Talk with teens about relationships.  Share stories about the mistakes that you made and what you learned. Don’t forget to share the funny stories, too.  This can bring you closer together. Say a prayer with them regularly for their future spouse.  Ask them to think of the top five qualities they hope for in their future spouse.  Have them write these down to compare the relationship they are in to what they hope to have in their marriage.  Talk with them about boundaries (for example: physical and sexual limits, expectations for themselves and their girlfriend/boyfriend, time together, not sacrificing personal values for the sake of the relationship, or losing who you are in order to feel loved).  Help them keep their boundaries by restricting the amount of time alone that they spend with their girlfriend/boyfriend.  It is easy for teens to become obsessive about their dating relationships. Keep a close eye on this.  Allow them more freedom as they show more responsibility.  Keep an interest in their relationships.  If you notice your teen spending all of his/her free time with a boyfriend/girlfriendto the exclusion of other friends, they are too close.  If they break up, your teen will likely have a harder time dealing with it because of the loss of friend support prior to the relationship.  Your teen may rush into another relationship to avoid feeling lonely.  Let your teens know you want to hear about their lives and you will try your best not to judge or criticize.  Dads especially tend to say things like “You aren’t allowed to date until you’re 30.”  Although it is an obvious joke, this communicates to teens that they must keep their dating lives secret.  Highlight the good choices they have made in their relationships before making any correcting comments.  Continue these conversations as they mature in their dating relationships through middle and high school.

Other ideas:  Read a book together about dating and boundaries.  They won’t want to, but simply tell them that they aren’t allowed to date until they finish the book with you.  That will motivate them!  Check out The Ten Commandments of Dating: Student Edition, by Ben Young and Dr. Samuel Adams.


Why this is important:

This may be one of the last consistent and dedicated times you have with your teens.  Starting in 8th grade, your teens will begin to have a life apart from you as they are drawn to spend more time with friends and want to be involved in sports or other activities away from home.  This is tough for a lot of parents.  It is a natural time for teens to begin to break away and become more independent, but it is hard to compete for your teen’s time when you brought them into this world and raised them since birth.  At some point you want your teen to move on and gain independence in a responsible way.  Defining the path for teenagers to properly gain more freedom will be an important conversation for you to have. Since your teens are becoming more independent and will be out on their own more, it is important to start talking together about practical Christian living:  the character and actions of Christians when no one else is looking and when they encounter difficult decisions in the face of increasing peer pressure and personal pressure to fit in and feel accepted.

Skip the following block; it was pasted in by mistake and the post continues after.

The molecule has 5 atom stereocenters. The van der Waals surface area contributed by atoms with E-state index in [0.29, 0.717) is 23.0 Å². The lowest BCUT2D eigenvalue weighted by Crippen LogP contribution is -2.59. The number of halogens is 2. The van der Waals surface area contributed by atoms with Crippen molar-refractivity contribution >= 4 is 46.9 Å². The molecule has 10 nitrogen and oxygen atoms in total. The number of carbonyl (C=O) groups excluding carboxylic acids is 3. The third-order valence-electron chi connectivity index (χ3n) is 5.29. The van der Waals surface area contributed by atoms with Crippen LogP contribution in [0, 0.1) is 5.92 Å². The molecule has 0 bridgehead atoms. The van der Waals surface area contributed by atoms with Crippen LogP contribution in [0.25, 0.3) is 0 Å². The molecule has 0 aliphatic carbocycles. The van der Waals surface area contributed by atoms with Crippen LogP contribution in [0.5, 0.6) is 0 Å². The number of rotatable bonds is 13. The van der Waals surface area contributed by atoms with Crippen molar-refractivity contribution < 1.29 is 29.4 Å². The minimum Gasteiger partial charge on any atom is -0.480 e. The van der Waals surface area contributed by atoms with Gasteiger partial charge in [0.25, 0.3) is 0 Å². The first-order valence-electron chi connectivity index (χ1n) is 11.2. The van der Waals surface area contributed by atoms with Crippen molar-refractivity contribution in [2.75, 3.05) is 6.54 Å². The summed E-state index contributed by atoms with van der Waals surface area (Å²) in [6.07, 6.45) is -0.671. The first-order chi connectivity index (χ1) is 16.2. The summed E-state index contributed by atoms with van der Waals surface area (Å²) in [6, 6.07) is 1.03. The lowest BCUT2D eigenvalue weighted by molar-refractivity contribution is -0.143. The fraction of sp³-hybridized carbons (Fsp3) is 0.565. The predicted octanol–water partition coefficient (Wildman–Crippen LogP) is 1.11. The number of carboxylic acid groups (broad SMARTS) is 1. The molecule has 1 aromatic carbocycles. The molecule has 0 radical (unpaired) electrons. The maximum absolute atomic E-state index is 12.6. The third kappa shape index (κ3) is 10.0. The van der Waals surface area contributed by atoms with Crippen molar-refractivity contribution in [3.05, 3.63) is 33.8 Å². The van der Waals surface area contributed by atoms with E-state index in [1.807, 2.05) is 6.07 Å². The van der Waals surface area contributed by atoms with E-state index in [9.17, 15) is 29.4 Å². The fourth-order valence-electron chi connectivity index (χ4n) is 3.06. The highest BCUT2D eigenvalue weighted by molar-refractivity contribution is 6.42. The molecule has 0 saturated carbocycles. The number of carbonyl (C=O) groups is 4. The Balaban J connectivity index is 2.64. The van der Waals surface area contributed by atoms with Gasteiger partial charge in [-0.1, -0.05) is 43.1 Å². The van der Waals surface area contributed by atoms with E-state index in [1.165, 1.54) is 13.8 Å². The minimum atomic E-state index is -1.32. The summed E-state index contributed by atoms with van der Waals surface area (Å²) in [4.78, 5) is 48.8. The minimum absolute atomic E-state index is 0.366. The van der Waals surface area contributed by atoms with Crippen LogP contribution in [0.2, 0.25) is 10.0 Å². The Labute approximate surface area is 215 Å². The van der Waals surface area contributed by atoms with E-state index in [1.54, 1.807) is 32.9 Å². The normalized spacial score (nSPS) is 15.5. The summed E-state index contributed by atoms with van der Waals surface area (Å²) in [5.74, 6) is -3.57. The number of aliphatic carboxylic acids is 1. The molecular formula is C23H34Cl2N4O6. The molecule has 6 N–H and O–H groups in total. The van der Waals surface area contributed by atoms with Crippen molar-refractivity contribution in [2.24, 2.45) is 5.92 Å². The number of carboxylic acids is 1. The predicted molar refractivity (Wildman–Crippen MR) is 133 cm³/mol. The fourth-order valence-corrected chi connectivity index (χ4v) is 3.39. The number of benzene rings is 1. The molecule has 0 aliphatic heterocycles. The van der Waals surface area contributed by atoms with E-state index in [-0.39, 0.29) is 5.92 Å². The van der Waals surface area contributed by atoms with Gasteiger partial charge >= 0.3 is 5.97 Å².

What to do:

Set a time to have a short devotional with your teen each week.  Some families may want to do this together; others may prefer one-on-one time with their teen. Decide what works for your situation.  Keep the lessons short (15 minutes or less). You don’t want your teens to dread this time. Try to pick a time when they aren’t going to want to do other things.  Before bedtime might be the most natural time unless your teen typically works on homework up until bedtime. Set limits with your teen that this time should not include texting or calls from friends.

Suggested things to study:

Galatians 5:13-22- This scripture talks about the contrast between a sinful life and a spirit-filled life.

James- James is the most practical book on Christian living.

John or Mark- If your teen would like to get some of the teaching of Jesus, John is better.  Mark is the easiest to read and is more action packed.

Philippians- It is a short, encouraging book you can read in one night, but you can also spend more time talking about it with your teen.

Other ideas:

You may consider picking a Christian book to read.  This can be a good way for questions and discussion to come up naturally.  Make sure you choose one that is easy to read and related to the things your teen may want to talk about. You could go to a bookstore together or look online for books. Your teens will be more interested if they are part of this decision.  Investigate some Christian recording artists that they may like as well and have a devotional based on the song.  


Why this is important: